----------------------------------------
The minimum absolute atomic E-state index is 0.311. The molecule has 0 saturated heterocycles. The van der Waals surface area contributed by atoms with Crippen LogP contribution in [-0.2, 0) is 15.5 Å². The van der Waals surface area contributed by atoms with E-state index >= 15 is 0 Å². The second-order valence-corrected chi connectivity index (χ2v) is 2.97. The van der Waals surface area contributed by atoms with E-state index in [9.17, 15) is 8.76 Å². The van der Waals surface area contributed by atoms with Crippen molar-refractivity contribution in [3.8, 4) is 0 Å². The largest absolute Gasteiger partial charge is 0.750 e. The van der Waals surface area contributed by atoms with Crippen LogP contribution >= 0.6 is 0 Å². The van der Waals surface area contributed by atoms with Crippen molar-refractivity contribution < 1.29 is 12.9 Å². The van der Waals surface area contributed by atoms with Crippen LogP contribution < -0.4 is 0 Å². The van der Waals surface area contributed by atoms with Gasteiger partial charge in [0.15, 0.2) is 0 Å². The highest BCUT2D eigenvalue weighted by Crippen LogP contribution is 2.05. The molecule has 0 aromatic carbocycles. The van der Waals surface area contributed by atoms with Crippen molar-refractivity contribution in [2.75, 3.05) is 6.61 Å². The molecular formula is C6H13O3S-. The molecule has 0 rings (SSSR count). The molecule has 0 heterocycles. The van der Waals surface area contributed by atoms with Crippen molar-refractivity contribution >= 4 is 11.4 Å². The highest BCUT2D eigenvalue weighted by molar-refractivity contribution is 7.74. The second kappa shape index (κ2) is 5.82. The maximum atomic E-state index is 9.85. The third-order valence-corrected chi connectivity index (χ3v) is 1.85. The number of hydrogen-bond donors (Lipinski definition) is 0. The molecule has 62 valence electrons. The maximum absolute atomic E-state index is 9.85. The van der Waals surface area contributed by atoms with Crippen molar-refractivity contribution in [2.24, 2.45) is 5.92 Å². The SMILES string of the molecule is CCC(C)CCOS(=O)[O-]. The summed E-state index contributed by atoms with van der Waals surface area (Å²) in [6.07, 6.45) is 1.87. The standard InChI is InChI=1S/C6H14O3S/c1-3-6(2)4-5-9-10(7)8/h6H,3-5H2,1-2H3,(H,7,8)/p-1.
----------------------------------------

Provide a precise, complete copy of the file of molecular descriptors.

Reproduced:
The minimum absolute atomic E-state index is 0.311. The molecule has 0 saturated heterocycles. The van der Waals surface area contributed by atoms with Crippen LogP contribution in [-0.2, 0) is 15.5 Å². The van der Waals surface area contributed by atoms with E-state index >= 15 is 0 Å². The second-order valence-corrected chi connectivity index (χ2v) is 2.97. The van der Waals surface area contributed by atoms with E-state index in [9.17, 15) is 8.76 Å². The van der Waals surface area contributed by atoms with Crippen molar-refractivity contribution in [3.8, 4) is 0 Å². The largest absolute Gasteiger partial charge is 0.750 e. The van der Waals surface area contributed by atoms with Crippen LogP contribution >= 0.6 is 0 Å². The van der Waals surface area contributed by atoms with Crippen molar-refractivity contribution < 1.29 is 12.9 Å². The van der Waals surface area contributed by atoms with Crippen LogP contribution < -0.4 is 0 Å². The van der Waals surface area contributed by atoms with Gasteiger partial charge in [0.15, 0.2) is 0 Å². The highest BCUT2D eigenvalue weighted by Crippen LogP contribution is 2.05. The molecule has 0 aromatic carbocycles. The van der Waals surface area contributed by atoms with Crippen molar-refractivity contribution in [2.75, 3.05) is 6.61 Å². The molecular formula is C6H13O3S-. The molecule has 0 rings (SSSR count). The molecule has 0 heterocycles. The van der Waals surface area contributed by atoms with Crippen molar-refractivity contribution >= 4 is 11.4 Å². The highest BCUT2D eigenvalue weighted by molar-refractivity contribution is 7.74. The second kappa shape index (κ2) is 5.82. The maximum atomic E-state index is 9.85. The third-order valence-corrected chi connectivity index (χ3v) is 1.85. The number of hydrogen-bond donors (Lipinski definition) is 0. The molecule has 62 valence electrons. The maximum absolute atomic E-state index is 9.85. The van der Waals surface area contributed by atoms with Crippen molar-refractivity contribution in [2.24, 2.45) is 5.92 Å². The SMILES string of the molecule is CCC(C)CCOS(=O)[O-]. The summed E-state index contributed by atoms with van der Waals surface area (Å²) in [6.07, 6.45) is 1.87. The standard InChI is InChI=1S/C6H14O3S/c1-3-6(2)4-5-9-10(7)8/h6H,3-5H2,1-2H3,(H,7,8)/p-1.